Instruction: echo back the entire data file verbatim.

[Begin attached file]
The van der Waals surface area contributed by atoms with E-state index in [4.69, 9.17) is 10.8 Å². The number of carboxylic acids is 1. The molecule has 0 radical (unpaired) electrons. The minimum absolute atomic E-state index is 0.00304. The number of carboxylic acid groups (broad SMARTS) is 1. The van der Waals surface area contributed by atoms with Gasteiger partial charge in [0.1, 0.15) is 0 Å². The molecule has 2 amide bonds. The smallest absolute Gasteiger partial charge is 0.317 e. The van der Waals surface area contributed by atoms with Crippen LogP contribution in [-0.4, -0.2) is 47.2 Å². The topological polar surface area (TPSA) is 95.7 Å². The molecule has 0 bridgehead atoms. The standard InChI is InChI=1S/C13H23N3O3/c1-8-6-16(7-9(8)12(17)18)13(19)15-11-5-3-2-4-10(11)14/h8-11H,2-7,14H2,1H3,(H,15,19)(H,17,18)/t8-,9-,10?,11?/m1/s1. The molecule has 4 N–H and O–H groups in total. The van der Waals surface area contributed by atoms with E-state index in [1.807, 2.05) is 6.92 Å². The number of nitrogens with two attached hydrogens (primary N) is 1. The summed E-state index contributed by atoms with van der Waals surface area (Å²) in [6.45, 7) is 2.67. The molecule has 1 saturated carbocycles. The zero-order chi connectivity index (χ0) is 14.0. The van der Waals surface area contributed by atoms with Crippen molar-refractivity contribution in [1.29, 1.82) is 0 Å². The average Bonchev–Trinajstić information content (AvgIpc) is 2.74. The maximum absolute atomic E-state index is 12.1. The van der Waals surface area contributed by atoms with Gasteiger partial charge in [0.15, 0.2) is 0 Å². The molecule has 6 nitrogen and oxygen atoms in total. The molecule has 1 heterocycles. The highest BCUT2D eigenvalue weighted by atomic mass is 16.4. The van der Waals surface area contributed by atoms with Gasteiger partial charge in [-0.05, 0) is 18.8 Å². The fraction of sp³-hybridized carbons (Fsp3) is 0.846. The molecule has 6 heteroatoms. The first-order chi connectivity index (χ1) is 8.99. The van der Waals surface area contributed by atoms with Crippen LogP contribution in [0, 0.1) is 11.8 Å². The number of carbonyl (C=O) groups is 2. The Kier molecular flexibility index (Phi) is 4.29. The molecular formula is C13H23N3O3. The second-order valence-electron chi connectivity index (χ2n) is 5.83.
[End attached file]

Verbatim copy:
The van der Waals surface area contributed by atoms with E-state index in [4.69, 9.17) is 10.8 Å². The number of carboxylic acids is 1. The molecule has 0 radical (unpaired) electrons. The minimum absolute atomic E-state index is 0.00304. The number of carboxylic acid groups (broad SMARTS) is 1. The van der Waals surface area contributed by atoms with Gasteiger partial charge in [0.1, 0.15) is 0 Å². The molecule has 2 amide bonds. The smallest absolute Gasteiger partial charge is 0.317 e. The van der Waals surface area contributed by atoms with Crippen LogP contribution in [-0.4, -0.2) is 47.2 Å². The topological polar surface area (TPSA) is 95.7 Å². The molecule has 0 bridgehead atoms. The standard InChI is InChI=1S/C13H23N3O3/c1-8-6-16(7-9(8)12(17)18)13(19)15-11-5-3-2-4-10(11)14/h8-11H,2-7,14H2,1H3,(H,15,19)(H,17,18)/t8-,9-,10?,11?/m1/s1. The molecule has 4 N–H and O–H groups in total. The van der Waals surface area contributed by atoms with E-state index in [1.807, 2.05) is 6.92 Å². The number of nitrogens with two attached hydrogens (primary N) is 1. The summed E-state index contributed by atoms with van der Waals surface area (Å²) in [6.45, 7) is 2.67. The molecule has 1 saturated carbocycles. The zero-order chi connectivity index (χ0) is 14.0. The van der Waals surface area contributed by atoms with Crippen molar-refractivity contribution in [1.29, 1.82) is 0 Å². The average Bonchev–Trinajstić information content (AvgIpc) is 2.74. The maximum absolute atomic E-state index is 12.1. The van der Waals surface area contributed by atoms with Gasteiger partial charge in [0.15, 0.2) is 0 Å². The molecule has 6 nitrogen and oxygen atoms in total. The molecule has 1 heterocycles. The highest BCUT2D eigenvalue weighted by atomic mass is 16.4. The van der Waals surface area contributed by atoms with Gasteiger partial charge in [-0.05, 0) is 18.8 Å². The fraction of sp³-hybridized carbons (Fsp3) is 0.846. The molecule has 6 heteroatoms. The first-order chi connectivity index (χ1) is 8.99. The van der Waals surface area contributed by atoms with Crippen LogP contribution in [0, 0.1) is 11.8 Å². The number of carbonyl (C=O) groups is 2. The Kier molecular flexibility index (Phi) is 4.29. The molecular formula is C13H23N3O3. The second-order valence-electron chi connectivity index (χ2n) is 5.83.